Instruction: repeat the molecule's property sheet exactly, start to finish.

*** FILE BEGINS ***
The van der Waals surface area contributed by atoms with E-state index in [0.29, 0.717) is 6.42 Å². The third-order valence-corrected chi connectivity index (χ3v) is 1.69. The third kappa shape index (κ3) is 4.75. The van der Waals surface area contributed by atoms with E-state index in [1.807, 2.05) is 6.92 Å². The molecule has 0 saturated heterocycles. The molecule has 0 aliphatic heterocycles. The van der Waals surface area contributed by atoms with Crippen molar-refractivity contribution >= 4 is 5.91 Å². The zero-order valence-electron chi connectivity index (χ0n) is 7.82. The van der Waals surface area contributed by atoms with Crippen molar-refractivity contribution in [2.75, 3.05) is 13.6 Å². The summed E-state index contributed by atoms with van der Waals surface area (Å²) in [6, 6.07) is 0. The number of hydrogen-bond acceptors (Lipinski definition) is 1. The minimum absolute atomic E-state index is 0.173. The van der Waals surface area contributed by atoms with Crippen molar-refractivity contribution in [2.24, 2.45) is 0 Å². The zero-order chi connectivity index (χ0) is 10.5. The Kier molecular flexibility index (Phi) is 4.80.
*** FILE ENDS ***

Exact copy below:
The van der Waals surface area contributed by atoms with E-state index in [0.29, 0.717) is 6.42 Å². The third-order valence-corrected chi connectivity index (χ3v) is 1.69. The third kappa shape index (κ3) is 4.75. The van der Waals surface area contributed by atoms with E-state index in [1.807, 2.05) is 6.92 Å². The molecule has 0 saturated heterocycles. The molecule has 0 aliphatic heterocycles. The van der Waals surface area contributed by atoms with Crippen molar-refractivity contribution >= 4 is 5.91 Å². The zero-order valence-electron chi connectivity index (χ0n) is 7.82. The van der Waals surface area contributed by atoms with Crippen molar-refractivity contribution in [2.75, 3.05) is 13.6 Å². The summed E-state index contributed by atoms with van der Waals surface area (Å²) in [6, 6.07) is 0. The number of hydrogen-bond acceptors (Lipinski definition) is 1. The minimum absolute atomic E-state index is 0.173. The van der Waals surface area contributed by atoms with Crippen molar-refractivity contribution in [2.24, 2.45) is 0 Å². The zero-order chi connectivity index (χ0) is 10.5. The Kier molecular flexibility index (Phi) is 4.80.